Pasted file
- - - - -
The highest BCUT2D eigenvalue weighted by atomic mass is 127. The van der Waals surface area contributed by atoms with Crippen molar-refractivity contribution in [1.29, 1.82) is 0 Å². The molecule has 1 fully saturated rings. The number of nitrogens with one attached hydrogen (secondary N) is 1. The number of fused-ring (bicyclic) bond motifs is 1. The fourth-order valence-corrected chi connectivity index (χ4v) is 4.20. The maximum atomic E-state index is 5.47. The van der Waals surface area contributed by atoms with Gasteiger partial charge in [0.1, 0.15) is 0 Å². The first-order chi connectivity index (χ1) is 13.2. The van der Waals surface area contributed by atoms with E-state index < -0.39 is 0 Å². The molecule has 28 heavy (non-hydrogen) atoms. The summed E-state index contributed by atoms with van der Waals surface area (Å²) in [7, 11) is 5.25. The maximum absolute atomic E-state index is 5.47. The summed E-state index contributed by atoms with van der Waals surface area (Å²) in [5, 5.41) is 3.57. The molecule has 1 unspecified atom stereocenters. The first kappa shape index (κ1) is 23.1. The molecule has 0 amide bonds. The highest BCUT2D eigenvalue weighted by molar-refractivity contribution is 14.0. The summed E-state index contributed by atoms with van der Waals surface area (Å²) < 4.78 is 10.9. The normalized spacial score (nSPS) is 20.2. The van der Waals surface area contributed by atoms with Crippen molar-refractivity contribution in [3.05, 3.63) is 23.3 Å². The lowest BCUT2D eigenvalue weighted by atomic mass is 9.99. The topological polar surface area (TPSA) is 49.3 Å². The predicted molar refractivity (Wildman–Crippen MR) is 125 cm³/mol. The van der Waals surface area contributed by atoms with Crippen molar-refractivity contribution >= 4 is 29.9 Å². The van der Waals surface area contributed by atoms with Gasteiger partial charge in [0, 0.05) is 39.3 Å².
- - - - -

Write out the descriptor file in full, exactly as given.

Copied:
The highest BCUT2D eigenvalue weighted by atomic mass is 127. The van der Waals surface area contributed by atoms with Crippen molar-refractivity contribution in [1.29, 1.82) is 0 Å². The molecule has 1 fully saturated rings. The number of nitrogens with one attached hydrogen (secondary N) is 1. The number of fused-ring (bicyclic) bond motifs is 1. The fourth-order valence-corrected chi connectivity index (χ4v) is 4.20. The maximum atomic E-state index is 5.47. The van der Waals surface area contributed by atoms with Gasteiger partial charge in [0.1, 0.15) is 0 Å². The first-order chi connectivity index (χ1) is 13.2. The van der Waals surface area contributed by atoms with E-state index < -0.39 is 0 Å². The molecule has 28 heavy (non-hydrogen) atoms. The summed E-state index contributed by atoms with van der Waals surface area (Å²) in [7, 11) is 5.25. The maximum absolute atomic E-state index is 5.47. The summed E-state index contributed by atoms with van der Waals surface area (Å²) in [5, 5.41) is 3.57. The molecule has 1 unspecified atom stereocenters. The first kappa shape index (κ1) is 23.1. The molecule has 0 amide bonds. The highest BCUT2D eigenvalue weighted by molar-refractivity contribution is 14.0. The summed E-state index contributed by atoms with van der Waals surface area (Å²) < 4.78 is 10.9. The normalized spacial score (nSPS) is 20.2. The van der Waals surface area contributed by atoms with Crippen molar-refractivity contribution in [3.05, 3.63) is 23.3 Å². The lowest BCUT2D eigenvalue weighted by atomic mass is 9.99. The topological polar surface area (TPSA) is 49.3 Å². The predicted molar refractivity (Wildman–Crippen MR) is 125 cm³/mol. The van der Waals surface area contributed by atoms with Crippen molar-refractivity contribution >= 4 is 29.9 Å². The van der Waals surface area contributed by atoms with Gasteiger partial charge in [0, 0.05) is 39.3 Å².